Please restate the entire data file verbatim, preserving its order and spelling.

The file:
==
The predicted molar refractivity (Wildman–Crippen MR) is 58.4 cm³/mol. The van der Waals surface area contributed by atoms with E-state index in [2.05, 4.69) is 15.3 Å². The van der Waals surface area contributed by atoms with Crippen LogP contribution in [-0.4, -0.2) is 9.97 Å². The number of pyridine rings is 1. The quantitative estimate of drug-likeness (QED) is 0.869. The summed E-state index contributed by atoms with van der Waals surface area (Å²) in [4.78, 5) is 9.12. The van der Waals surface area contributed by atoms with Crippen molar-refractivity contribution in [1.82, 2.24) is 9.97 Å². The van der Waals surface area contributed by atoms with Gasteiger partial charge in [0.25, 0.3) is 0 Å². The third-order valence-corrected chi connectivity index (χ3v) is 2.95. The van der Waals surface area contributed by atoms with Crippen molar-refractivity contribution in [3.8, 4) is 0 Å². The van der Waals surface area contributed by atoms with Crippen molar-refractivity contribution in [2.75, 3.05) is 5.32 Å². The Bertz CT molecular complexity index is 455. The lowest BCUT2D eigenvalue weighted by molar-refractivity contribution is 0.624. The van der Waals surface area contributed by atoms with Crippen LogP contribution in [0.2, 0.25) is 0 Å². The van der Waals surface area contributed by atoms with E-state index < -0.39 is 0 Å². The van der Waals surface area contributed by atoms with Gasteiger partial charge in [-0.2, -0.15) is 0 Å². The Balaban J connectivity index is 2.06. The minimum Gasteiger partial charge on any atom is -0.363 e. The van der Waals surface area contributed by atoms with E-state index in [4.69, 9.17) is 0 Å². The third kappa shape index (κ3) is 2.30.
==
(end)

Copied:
The predicted molar refractivity (Wildman–Crippen MR) is 58.4 cm³/mol. The van der Waals surface area contributed by atoms with E-state index in [2.05, 4.69) is 15.3 Å². The van der Waals surface area contributed by atoms with Crippen LogP contribution in [-0.4, -0.2) is 9.97 Å². The number of pyridine rings is 1. The quantitative estimate of drug-likeness (QED) is 0.869. The summed E-state index contributed by atoms with van der Waals surface area (Å²) in [4.78, 5) is 9.12. The van der Waals surface area contributed by atoms with Crippen molar-refractivity contribution in [1.82, 2.24) is 9.97 Å². The van der Waals surface area contributed by atoms with Gasteiger partial charge in [0.25, 0.3) is 0 Å². The third-order valence-corrected chi connectivity index (χ3v) is 2.95. The van der Waals surface area contributed by atoms with Crippen molar-refractivity contribution in [3.8, 4) is 0 Å². The van der Waals surface area contributed by atoms with Crippen molar-refractivity contribution in [2.75, 3.05) is 5.32 Å². The Bertz CT molecular complexity index is 455. The lowest BCUT2D eigenvalue weighted by molar-refractivity contribution is 0.624. The van der Waals surface area contributed by atoms with Crippen LogP contribution in [0.2, 0.25) is 0 Å². The van der Waals surface area contributed by atoms with E-state index < -0.39 is 0 Å². The van der Waals surface area contributed by atoms with Gasteiger partial charge in [-0.2, -0.15) is 0 Å². The Balaban J connectivity index is 2.06. The minimum Gasteiger partial charge on any atom is -0.363 e. The van der Waals surface area contributed by atoms with E-state index in [4.69, 9.17) is 0 Å². The third kappa shape index (κ3) is 2.30.